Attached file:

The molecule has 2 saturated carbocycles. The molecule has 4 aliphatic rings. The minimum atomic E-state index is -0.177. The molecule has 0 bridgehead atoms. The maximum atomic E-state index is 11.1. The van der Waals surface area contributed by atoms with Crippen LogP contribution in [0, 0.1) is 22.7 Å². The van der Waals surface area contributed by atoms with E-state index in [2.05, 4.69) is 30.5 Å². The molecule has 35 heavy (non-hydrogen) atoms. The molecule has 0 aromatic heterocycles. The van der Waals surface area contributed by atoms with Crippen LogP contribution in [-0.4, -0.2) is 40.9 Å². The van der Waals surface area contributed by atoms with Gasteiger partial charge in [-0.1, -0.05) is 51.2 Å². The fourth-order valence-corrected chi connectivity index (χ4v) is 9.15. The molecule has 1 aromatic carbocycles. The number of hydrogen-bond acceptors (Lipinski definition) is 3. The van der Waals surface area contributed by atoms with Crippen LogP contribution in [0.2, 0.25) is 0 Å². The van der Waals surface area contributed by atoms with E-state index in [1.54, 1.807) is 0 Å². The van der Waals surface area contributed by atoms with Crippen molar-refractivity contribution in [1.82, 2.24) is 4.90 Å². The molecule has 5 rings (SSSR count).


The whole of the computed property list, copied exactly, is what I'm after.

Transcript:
The molecule has 2 saturated carbocycles. The molecule has 4 aliphatic rings. The minimum atomic E-state index is -0.177. The molecule has 0 bridgehead atoms. The maximum atomic E-state index is 11.1. The van der Waals surface area contributed by atoms with Crippen LogP contribution in [0, 0.1) is 22.7 Å². The van der Waals surface area contributed by atoms with E-state index in [2.05, 4.69) is 30.5 Å². The molecule has 35 heavy (non-hydrogen) atoms. The molecule has 0 aromatic heterocycles. The van der Waals surface area contributed by atoms with Crippen LogP contribution in [-0.4, -0.2) is 40.9 Å². The van der Waals surface area contributed by atoms with Gasteiger partial charge in [-0.1, -0.05) is 51.2 Å². The fourth-order valence-corrected chi connectivity index (χ4v) is 9.15. The molecule has 1 aromatic carbocycles. The number of hydrogen-bond acceptors (Lipinski definition) is 3. The van der Waals surface area contributed by atoms with Crippen LogP contribution in [0.2, 0.25) is 0 Å². The van der Waals surface area contributed by atoms with E-state index in [1.54, 1.807) is 0 Å². The van der Waals surface area contributed by atoms with Crippen molar-refractivity contribution in [1.82, 2.24) is 4.90 Å². The molecule has 5 rings (SSSR count).